A post office by any other name
‘We were researching hard into what this organization called the Post Office was facing,’ explained Keith Wells to BBC Online. Wells was from Dragon Brands, the brand consultancy that helped to repackage the organization.
‘What we needed was something that could help pull all the bits together.’
The consultancy considered the name of each division but none was appropriate. The name ‘Post Office’ was dismissed as ‘too generic’. ‘Parcel Force’ was, again, inappropriate. So what about ‘Royal Mail?’ ‘That has problems when operating in countries which have their own royal family, or have chopped the heads off their royals,’ said Wells. So Dragon Brands set about creating a new umbrella term for the whole organization. It wanted to come up with something non-specific, something which would work equally well throughout Europe, not just in the UK, and most of all something which didn’t tie the Post Office Group down to mail.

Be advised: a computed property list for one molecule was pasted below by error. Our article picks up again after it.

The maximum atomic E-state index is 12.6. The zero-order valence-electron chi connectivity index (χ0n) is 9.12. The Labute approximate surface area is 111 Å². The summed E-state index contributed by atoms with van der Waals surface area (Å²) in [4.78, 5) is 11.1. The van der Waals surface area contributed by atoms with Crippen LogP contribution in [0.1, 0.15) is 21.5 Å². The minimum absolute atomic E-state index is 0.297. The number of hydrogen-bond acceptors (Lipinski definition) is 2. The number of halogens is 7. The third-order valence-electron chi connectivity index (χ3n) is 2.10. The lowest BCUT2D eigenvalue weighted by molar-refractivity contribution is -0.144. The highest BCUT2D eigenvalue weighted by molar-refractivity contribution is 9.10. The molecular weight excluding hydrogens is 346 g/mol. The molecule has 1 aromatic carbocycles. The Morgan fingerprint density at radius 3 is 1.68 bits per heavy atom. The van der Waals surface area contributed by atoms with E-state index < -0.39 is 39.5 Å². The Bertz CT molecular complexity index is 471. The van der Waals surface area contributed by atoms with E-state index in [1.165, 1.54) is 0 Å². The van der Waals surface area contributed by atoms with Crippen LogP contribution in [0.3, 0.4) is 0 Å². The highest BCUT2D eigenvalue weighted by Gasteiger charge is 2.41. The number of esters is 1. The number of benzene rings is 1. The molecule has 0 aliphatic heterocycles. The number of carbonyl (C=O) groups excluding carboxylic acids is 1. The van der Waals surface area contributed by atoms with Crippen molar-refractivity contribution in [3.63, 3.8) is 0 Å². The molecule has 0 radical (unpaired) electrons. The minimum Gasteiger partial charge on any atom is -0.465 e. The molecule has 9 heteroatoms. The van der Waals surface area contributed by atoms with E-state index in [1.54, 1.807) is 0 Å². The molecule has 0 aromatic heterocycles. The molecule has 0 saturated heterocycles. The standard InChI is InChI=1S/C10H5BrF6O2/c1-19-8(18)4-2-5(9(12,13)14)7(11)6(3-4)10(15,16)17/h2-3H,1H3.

There is a wise logic behind such thinking. After all, many companies have come unstuck as time moves on and their name is no longer relevant. For instance, Carphone Warehouse may have once imagined a world full of consumers waiting to upgrade their carphones, but the reality is that now most people wouldn’t recognize a carphone if it hit them over the head. And other brands have managed to create very successful identities with brand names that have no direct relevance to their products, or anyone else’s products for that matter. This is especially true on the Internet. While selfdescriptive brands such as Letsbuyit.com and Pets.com flopped, vague and mysterious brand names such as Amazon, Google and Yahoo! have worked exceptionally well. Indeed, many of the largest brands in the world follow this model. To take the most obvious example, no-one who spends their money via Richard Branson’s company expects to take home a real virgin, any more than people buying books at Amazon expect to be transported to a tropical rainforest. These names are about evocation. They are about the identity of the brand, not the product.